Predicting Bitcoin Prices

In this initial blog series, I am going to report on an automated bitcoin trading system, that I have build in 2014 and sucessfully operated during 2015.

The decision making component in this trading system incorporates machine learning methods: mainly a neural network and – in a data preparation step – principal component analysis (PCA).

The code was written in Java and Matlab. It is not always pretty, so please when reading through it, keep in mind, that this has started as a hobby project.

Some of the code I can not publish, which I will explain when I come to it. But I will point out how to fill in the gaps.

I would like to encourage people to rebuild the system, use it to try out their own ideas and share them with the rest of us. Also I want to point out, that while bitcoin trading is a good point to start, it is certainly not the only area, where these methods are applicable.

Why is bitcoin a good point to start? Because of an excellent technological infrastructure and immediate financial rewards, to name a few reasons. Also Bitcoin is cool, which for me has some value on it’s own.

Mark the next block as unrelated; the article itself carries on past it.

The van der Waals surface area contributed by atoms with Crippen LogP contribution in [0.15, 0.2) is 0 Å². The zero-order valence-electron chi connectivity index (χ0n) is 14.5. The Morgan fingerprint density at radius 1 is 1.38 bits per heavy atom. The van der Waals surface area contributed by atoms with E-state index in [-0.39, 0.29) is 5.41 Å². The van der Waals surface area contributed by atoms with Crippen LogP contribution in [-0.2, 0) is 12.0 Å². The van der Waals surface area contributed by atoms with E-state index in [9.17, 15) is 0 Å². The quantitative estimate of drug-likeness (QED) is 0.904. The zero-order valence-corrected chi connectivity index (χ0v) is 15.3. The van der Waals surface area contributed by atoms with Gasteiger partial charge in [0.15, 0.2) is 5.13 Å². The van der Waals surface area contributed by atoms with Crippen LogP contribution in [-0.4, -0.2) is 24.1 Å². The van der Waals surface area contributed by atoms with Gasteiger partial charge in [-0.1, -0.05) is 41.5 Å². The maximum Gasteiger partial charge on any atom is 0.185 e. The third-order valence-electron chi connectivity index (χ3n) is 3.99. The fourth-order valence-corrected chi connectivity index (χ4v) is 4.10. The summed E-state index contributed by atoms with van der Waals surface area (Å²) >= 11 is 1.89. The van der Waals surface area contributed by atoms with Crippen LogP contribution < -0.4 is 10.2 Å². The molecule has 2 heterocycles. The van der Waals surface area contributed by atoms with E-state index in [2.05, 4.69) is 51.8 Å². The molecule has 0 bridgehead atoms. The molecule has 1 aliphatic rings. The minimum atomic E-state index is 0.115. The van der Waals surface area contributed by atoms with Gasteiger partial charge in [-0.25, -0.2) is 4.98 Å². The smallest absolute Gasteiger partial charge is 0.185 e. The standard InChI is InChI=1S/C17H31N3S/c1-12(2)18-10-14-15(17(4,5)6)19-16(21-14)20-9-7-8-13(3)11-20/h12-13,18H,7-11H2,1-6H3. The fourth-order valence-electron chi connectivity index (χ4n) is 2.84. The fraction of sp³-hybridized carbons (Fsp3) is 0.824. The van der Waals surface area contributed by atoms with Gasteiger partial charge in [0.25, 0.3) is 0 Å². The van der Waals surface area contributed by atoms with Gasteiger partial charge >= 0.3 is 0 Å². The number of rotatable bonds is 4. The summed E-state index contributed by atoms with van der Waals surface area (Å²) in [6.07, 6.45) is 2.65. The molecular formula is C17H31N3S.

In the 12 months of operation, the system initiated roughly 11000 transactions on Bitstamp, a Bitcoin exchange which among other things allows to trade Bitcoin against fiat currency (USD). The system yielded a gross revenue a little above 26%. After transaction fees, a pre-tax return around 20% remained. The result after taxes is a wholy different story, which we will talk about in a later post.

Now, a buy and hold strategy during this year would have given me the same revenue during this time interval, even with less transaction fees. But I could not have known that in the beginning of the year.

The approach of the trading system is obviously completely different. It tries to predict small movements in the near future (a few minutes) based on observed market activities, news, economic data and a few other factors. In essence, it exploits the prices’ volatility. The beauty of this is, that it works almost as well, when the overall direction is southwards.

During the first months of the year, while doing it’s first clumpsy, inexerienced trading steps, the system has recorded the input data and added it to an increasingly larger body of training data. The neural network has been trained and retrained several times, each time with more input data. The results turned out increasingly better. From January to April the trading yielded net negative results while the overall market went sidewards. After that the results where positive, even during a severe market decline in November. The last training took place in May. Due to memory constraints (and because the training time has passed 24 hours), training with more data would have made a different approach necessary. Since the results were already satisfactory, I have decided to stick to what I have. So that is, where we are now: Having quite some room for improvement.

In the next few posts, I will very briefly lay out the theoretical foundation to the project, before we take a closer look into the code.